"Operating System not Found"

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Jetfire

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Feb 4, 2006
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Yep, it's the big one. Either my hard drive is dead, or something major has been screwed up. A family member had been browsing the web when a blue error screen popped up, and since then I've been getting the "Operating System not Found" messag whenever I attempt to restart.

So I have two goals- recover some files if possible (needed for work/school), and get the computer functional again. I'm not hopeful that I'll get either. I found this while researching methods:

http://www.ultimatebootcd.com/

But while reading through the included tools and abilities, I realized I'm way in over my head here. I know nothing about copying files, recovering files or hard drives, or anything of that nature.

Most of the files I want to recover are just Microsoft Word files. The computer has a floppy drive, a CD-RW drive, and a USB port for a thumb drive I own. It used to run Windows 98SE, but was running Windows 2000 just before this crash.

Any help that could be provied would be very much appreciated. I thank you for your time and assistance.
 
Joined
Apr 30, 2007
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It sounds like a bad situation, but may not be that bad. I would suggest first trying to use your Windows XP CD and boot from it and choose the repair option. It could find and correct the problems. In the event it doesn't, you need to find someone who can help you take the hard drive out, back up your data, and more than likely have to reinstall Windows and your programs and of course your security software.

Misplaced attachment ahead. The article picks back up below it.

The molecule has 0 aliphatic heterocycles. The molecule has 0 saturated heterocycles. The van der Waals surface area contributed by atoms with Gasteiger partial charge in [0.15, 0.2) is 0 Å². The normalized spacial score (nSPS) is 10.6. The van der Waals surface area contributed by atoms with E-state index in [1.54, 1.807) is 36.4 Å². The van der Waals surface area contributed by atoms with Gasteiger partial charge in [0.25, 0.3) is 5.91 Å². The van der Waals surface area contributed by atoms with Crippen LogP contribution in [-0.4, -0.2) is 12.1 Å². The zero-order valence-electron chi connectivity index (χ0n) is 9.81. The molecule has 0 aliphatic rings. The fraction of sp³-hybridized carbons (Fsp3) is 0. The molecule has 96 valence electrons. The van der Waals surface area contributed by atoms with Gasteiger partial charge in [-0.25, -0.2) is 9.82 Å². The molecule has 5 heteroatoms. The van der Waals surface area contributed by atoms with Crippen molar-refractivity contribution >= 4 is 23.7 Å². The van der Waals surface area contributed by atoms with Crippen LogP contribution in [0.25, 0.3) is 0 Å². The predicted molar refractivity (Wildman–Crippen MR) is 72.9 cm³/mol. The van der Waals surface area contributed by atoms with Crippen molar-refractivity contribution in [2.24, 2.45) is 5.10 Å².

Here's a link to complete instructions on using the Windows repair option.

Good luck.
 

Jetfire

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Feb 4, 2006
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Thanks, helpmerick! It's been a while since I had a chance to look at this again, but I'm finally back in the saddle.

I originally installed Win2k on the machine back in college; I downloaded the installation files from a Microsoft service website my university subscribed to. Thus, the only CD's I have for the OS are a group of 4 boot disks.

I tried putting them in the offending computer today, and I was on Disk 4/4 in the sequence when I got a blue screen of death and the following error message:

***STOP: 0x0000007B (0x858CC350,OxC0000013,0x00000000,0x00000000)
INACCESSIBLE_BOOT_DEVICE

If this is the first time you've seen this stop error screen,
restart your computer. If this screen appears again, follow
these steps:

Check for viruses on your computer. Remove any newly installed
hard drives or hard drive controllers. Check your hard drive